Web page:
Cell phone use, like other forms of distracted driving, is increasingly blamed in a variety of motor vehicle accidents. Political leaders as well as law enforcement officials need to take a stand against it.
Raleigh, N.C. (PRWEB) March 30, 2012
Raleigh car accident attorney Ben Cochran said today that the Town of Chapel Hill’s first-in-the-nation ban on using a cell phone while driving is a progressive move that will save lives.
“Laws shape activity, and a prohibition on cell phone use will result in fewer drivers distracted by phones and texting. In turn, that will hopefully mean fewer car accidents, injuries and deaths,” said Cochran, managing partner at Hardison & Cochran, Attorneys at Law, a Raleigh personal injury firm with additional offices in Durham, Fayetteville, Wilmington and other North Carolina cities.
“This ban on cell phone use while driving should be seen as a positive, forward-looking step,” he said.
Chapel Hill leaders approved the ordinance March 21 in a split vote that makes talking on hand-held or hands-free cell phones while driving illegal as of June 1, according to the Raleigh News & Observer. Drivers would be allowed to make emergency calls and calls to a spouse, parent or child. Violators will be fined $25.
North Carolina already bans text messaging while driving. The state prohibits drivers younger than age 18 from using any mobile communication device while driving.
According to the News & Observer, the State Attorney General’s Office has told the town that, because it is a field where the state intends to provide “a complete and integrated regulatory scheme,” local laws addressing cell phone use by drivers are preempted by state law. Therefore, they are unenforceable.
Cochran said the courts may eventually determine local governments’ authority to regulate cell phone use. In the meantime, the intent of local cell phone bans sends a proper message.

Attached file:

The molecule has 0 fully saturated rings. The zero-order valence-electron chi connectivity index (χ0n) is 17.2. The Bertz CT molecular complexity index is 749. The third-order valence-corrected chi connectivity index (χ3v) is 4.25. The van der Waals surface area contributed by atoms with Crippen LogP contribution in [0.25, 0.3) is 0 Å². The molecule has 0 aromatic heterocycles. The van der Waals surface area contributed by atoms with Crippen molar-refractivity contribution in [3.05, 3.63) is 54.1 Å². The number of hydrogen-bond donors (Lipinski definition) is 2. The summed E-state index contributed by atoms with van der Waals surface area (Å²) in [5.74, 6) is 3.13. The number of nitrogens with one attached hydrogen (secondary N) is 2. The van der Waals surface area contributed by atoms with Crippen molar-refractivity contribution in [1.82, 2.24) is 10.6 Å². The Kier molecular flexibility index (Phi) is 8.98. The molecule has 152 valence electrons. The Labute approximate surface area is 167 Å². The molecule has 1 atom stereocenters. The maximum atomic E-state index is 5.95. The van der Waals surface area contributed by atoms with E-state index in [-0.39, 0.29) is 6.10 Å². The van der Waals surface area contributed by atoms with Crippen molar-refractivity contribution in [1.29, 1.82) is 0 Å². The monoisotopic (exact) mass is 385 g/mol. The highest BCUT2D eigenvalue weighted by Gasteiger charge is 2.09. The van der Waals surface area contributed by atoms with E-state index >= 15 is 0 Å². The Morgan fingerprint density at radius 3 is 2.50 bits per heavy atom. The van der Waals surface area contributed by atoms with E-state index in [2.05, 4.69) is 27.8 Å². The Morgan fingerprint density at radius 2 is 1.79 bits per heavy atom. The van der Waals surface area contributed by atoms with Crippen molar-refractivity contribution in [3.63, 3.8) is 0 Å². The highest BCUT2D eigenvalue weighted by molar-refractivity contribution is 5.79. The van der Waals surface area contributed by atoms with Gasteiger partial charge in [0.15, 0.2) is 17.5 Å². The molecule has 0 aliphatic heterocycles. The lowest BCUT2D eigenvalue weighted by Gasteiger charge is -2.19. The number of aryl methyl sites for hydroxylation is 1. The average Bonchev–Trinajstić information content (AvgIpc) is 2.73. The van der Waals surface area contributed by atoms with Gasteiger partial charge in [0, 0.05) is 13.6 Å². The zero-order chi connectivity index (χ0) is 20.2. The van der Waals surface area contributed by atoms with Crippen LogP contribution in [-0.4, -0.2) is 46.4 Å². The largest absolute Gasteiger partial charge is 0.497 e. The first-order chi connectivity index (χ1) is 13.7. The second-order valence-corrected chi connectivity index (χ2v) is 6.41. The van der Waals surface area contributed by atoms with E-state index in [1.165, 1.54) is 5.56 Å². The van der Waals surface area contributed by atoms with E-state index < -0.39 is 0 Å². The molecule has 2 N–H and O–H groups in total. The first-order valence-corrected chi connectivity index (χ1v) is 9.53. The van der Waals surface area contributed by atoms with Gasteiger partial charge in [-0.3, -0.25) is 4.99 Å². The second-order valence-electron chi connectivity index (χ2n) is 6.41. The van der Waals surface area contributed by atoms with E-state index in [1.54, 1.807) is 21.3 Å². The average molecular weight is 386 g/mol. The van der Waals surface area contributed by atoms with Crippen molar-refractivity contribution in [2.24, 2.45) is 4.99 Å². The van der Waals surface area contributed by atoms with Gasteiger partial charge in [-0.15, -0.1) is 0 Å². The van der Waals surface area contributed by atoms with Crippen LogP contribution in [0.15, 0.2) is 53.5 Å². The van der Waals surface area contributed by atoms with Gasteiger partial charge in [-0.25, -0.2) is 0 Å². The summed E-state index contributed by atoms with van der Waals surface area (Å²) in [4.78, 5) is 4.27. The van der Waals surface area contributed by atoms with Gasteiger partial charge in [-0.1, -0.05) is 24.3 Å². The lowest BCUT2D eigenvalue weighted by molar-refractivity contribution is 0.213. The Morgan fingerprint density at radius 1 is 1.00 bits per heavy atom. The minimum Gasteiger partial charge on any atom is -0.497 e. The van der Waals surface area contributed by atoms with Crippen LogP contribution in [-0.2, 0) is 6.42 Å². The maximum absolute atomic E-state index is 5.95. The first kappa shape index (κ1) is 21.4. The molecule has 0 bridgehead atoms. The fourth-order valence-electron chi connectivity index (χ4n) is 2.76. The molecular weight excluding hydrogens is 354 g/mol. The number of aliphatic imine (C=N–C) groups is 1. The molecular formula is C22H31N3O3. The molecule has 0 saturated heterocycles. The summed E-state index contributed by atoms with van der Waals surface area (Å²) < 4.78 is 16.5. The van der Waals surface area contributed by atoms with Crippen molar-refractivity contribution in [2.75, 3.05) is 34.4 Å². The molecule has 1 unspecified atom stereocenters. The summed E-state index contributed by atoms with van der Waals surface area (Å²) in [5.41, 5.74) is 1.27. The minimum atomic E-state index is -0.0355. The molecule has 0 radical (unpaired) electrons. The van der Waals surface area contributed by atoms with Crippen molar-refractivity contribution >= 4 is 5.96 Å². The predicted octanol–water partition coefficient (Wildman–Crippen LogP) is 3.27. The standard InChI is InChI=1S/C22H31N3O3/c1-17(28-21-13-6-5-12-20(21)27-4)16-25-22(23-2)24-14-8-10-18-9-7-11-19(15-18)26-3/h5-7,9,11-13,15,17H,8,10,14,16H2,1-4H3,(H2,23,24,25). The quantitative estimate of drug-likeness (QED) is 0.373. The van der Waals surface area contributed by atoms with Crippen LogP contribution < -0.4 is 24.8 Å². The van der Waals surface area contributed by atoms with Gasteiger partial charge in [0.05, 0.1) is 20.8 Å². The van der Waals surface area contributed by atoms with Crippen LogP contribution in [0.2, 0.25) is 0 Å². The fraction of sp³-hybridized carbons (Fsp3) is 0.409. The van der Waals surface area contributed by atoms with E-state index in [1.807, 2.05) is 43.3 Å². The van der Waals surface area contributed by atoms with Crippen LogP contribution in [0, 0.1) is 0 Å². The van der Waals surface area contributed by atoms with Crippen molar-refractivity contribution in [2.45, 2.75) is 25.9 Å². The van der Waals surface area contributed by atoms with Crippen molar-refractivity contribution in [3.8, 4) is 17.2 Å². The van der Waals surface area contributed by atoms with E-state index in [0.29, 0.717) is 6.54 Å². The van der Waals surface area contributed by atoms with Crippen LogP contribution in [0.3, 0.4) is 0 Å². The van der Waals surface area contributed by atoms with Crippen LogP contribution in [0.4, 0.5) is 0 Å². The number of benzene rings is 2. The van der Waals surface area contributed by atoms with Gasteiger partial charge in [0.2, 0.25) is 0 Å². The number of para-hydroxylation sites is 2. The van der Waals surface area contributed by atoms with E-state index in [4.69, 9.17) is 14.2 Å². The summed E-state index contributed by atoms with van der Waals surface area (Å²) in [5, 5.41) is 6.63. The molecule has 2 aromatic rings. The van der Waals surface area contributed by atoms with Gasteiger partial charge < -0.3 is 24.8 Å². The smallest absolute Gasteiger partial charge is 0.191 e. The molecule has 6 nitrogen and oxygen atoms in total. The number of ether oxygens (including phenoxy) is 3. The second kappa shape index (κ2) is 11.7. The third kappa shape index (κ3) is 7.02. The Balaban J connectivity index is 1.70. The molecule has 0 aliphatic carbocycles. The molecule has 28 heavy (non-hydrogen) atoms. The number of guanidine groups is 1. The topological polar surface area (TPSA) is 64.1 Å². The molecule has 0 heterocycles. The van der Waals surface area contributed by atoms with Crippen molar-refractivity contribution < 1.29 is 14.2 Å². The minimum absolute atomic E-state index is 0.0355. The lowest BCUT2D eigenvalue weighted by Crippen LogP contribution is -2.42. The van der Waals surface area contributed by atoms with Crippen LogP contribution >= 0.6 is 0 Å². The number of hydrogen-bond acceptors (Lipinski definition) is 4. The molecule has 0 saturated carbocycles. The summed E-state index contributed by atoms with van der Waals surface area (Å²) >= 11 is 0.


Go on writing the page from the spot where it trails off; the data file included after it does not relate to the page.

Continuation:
“Cell phone use, like other forms of distracted driving, is increasingly blamed in a variety of motor vehicle accidents,” Cochran said. “Political leaders as well as law enforcement officials need to take a stand against it.”
The Governor’s Highway Safety Association (GHSA) said in a 2011 study that about two-thirds of all drivers reported using a cell phone while driving. At least one driver was reported to have been distracted in 15 to 30 percent of car crashes between 2000 and 2011, the GHSA said.
“The limited research on … countermeasures concludes that laws banning hand-held cell phone use reduced use by about half when they were first implemented,” the GHSA said. “Hand-held cell phone use increased subsequently, but the laws appear to have had some long-term effect.”
Cochran said those who suffer serious personal injury or the wrongful death of a loved one in an auto accident attributed to cell phone use by the driver or another type of distracted driving can also take a stand.
“Those who would engage in this kind of reckless behavior should be held accountable,” the Raleigh personal injury attorney said. “And those who are injured because of reckless drivers have a right to seek compensation for their losses and, in some cases, punitive damages through personal injury and wrongful death lawsuits.
“At Hardison & Cochran, we will continue to stand against reckless drivers and protect the rights of these accident victims.”
About Hardison & Cochran, Attorneys at Law
Hardison & Cochran, Attorneys at Law, is a highly respected North Carolina personal injury, workers’ compensation and Social Security disability law firm with offices in Raleigh, Durham, Fayetteville, Dunn, New Bern, Southern Pines and Wilmington. The firm’s practice areas include car accidents, truck accidents, motorcycle accidents, boating accidents, dog bites, dangerous drugs, defective medical devices, nursing home abuse and negligence and traffic violations. For more information, call the firm toll-free at (800) 434-8399 or use the firm’s online contact form.